Analyzing the Potential Tropical Storm Danny

Hype has been generated recently about how models are starting to form an area of low pressure down on the eastern Gulf of Mexico that could end up coming toward the Northeast and Mid-Atlantic. I don’t see it as becoming a major storm (or for that matter, much above a weak cat 1 hurricane) or a major threat to us on the East Coast. Looking at it now, the main threat is for heavy rains and maybe some strong winds. Taking a look at three major models, GFS, ECMWF, and CMC, the GFS seems the most bullish about developing this low into anything after having an area of low pressure stall out over/near Florida. After looking at the models again, the GFS HINTS at a potential tropical storm for a matter of hours. (one, 12 hour frame)gfs_mslp_wind_us_35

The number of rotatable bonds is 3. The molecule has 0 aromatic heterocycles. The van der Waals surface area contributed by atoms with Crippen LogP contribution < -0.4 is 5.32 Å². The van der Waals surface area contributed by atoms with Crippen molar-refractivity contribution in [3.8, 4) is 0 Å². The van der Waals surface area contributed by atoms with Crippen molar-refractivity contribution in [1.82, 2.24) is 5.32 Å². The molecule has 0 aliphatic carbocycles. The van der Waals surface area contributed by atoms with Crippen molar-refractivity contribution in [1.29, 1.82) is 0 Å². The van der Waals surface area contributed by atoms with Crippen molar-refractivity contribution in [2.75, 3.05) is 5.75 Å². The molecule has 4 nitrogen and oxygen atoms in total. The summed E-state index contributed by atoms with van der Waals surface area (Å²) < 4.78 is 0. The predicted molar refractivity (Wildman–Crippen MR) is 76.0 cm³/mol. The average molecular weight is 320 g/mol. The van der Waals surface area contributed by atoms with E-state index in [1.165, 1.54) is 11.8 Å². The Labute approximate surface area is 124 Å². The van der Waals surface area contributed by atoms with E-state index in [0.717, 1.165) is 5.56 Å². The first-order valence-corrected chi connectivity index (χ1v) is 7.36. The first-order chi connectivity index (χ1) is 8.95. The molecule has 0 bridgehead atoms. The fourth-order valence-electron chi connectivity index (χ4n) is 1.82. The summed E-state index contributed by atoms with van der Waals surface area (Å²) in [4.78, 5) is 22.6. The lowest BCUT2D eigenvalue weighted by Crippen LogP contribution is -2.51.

Look near the “A” in Alabama and you will see a stripe of green. Green is anything 34 knots and up, minimum threshold for a TS. The CMC model not only holds low pressure centers near Florida, but also over South Carolina and the Mississippi/Alabama border.

At this moment, the Mid-Atlantic seems to be pretty dry for a while. Between now and August 4th, not even 3/4 of an inch falls (according to the GFS.) The southeast however, is on the border of being soaked. More updates on the rain chances and amounts will probably come tomorrow.


I intended for this article to be longer, but this storm system starts developing at the end of most model runs, so details are foggy. Later on this week I will have more analysis of the model runs and will see what the NHC says about it’s development potential.

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